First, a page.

Those families that boast yichus (pedigree), wealth and have Rebbes in their lines can be equated with the upper echelon of society.
Those families where the parents work or the children are 'working boys' rather than those who choose to spend their days in Kollel are considered lower class.
And those who are in-between (not blessed with an excellent pedigree or wealth but striving to be accepted by that upper class) are the middle class.
As to the women, they are as sheltered as ever they were in 1870.
The Age of Innocence stars Newland Archer, a wealthy young man who is engaged to the pretty maiden May who is related to the unusual Countess Olenska, a woman who dared to flee from her colorful husband. Archer is dissatisfied with his world and his life and feels a vague, directionless ache and desire to search for an alternative. The Countess unknowingly provides that alternative since she does not conform to society's mores until she is taken in by Newland's noble talk of living for society's mandates and values, preaching such virtues as selflessness, honor and nobility. In this case, the selflessness takes the form of not breaking the engagement with May even though he is hopelessly in love with the Countess and she with him. The Countess, in turn, does not divorce her husband due to the scandal it would cause and the shame that would be cast upon her family, to whom Archer will soon be related. Their high-minded consideration of others ends in tragedy; the two of them are made to part by a civilized dinner that ushers the Countess away.
There are several scenes in the work where Archer's perception accords entirely with the state in which Haredi women commonly find themselves. Here's one such excerpt:
- Archer had reverted to all his old inherited ideas about marriage. It was less trouble to conform with the tradition and treat May exactly as all his friends treated their wives than to try to put into practice the theories with which his untrammelled bachelorhood had dallied. There was no use in trying to emancipate a wife who had not the dimmest notion that she was not free; and he had long since discovered that May's only use of the liberty she supposed herself to possess would be to lay it on the altar of her wifely adoration.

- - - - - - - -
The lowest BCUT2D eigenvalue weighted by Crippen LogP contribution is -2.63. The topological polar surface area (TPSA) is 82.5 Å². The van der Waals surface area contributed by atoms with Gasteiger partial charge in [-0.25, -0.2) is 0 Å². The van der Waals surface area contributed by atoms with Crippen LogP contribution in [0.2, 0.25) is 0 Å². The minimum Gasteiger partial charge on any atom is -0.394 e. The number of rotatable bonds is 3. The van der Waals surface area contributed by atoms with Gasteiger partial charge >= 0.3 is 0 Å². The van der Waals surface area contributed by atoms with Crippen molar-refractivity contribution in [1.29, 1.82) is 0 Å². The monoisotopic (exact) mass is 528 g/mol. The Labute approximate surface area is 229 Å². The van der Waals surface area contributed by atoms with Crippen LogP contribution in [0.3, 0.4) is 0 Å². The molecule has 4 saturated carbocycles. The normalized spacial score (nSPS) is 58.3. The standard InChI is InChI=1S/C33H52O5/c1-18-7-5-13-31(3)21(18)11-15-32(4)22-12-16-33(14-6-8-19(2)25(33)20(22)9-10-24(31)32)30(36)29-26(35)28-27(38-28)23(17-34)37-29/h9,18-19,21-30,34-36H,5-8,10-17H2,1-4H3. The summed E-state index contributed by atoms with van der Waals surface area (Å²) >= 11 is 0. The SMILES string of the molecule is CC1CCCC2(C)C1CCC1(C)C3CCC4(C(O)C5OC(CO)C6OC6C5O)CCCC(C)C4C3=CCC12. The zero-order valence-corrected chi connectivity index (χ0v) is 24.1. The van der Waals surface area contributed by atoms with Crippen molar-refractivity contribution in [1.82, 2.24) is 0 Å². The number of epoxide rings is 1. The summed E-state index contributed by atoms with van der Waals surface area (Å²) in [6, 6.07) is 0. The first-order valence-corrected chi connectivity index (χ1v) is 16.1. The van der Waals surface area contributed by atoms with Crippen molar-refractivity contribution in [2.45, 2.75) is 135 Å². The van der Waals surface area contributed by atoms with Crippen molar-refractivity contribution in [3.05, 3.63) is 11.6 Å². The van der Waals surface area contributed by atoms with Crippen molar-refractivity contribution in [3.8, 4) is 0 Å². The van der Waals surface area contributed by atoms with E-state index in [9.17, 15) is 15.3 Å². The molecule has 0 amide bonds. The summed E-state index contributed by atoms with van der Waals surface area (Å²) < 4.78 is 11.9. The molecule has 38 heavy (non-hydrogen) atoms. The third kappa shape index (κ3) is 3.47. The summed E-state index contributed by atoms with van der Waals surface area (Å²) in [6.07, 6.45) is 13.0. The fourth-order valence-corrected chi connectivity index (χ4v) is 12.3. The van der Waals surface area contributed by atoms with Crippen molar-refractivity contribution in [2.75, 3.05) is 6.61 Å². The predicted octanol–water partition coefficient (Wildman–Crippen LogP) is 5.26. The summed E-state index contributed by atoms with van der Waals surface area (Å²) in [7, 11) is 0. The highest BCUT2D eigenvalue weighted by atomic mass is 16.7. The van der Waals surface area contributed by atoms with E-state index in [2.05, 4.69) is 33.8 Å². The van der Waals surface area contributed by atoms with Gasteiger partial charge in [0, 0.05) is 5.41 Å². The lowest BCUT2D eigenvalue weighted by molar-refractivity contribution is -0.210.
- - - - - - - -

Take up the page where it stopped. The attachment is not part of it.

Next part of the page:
The innocence which Archer hopes his wife May will not possess is exactly that innocence which is so carefully cultivated by insular communities:
- "Poor Ellen--she was always a wayward child. I wonder what her fate will be?"
"What we've all contrived to make it," he felt like answering. "If you'd all of you rather she should be Beaufort's mistress than some decent fellow's wife you've certainly gone the right way about it."
He wondered what Mrs. Welland would have said if he had uttered the words instead of merely thinking them. He could picture the sudden decomposure of her firm placid features, to which a lifelong mastery over trifles had given an air of factitious authority. Traces still lingered on them of a fresh beauty like her daughter's; and he asked himself if May's face was doomed to thicken into the same middle-aged image of invincible innocence.
Ah, no, he did not want May to have that kind of innocence, the innocence that seals the mind against imagination and the heart against experience!
The stigma of divorce and the shame the entire family faces is also paralleled in the Haredi world, where children whose parents are divorced are considered to come from 'a broken home' and their shidduchim are therefore affected negatively.
There is much more within the book that accords with that world but it is not polite to note it. What I enjoyed was realizing once more that literature never ages.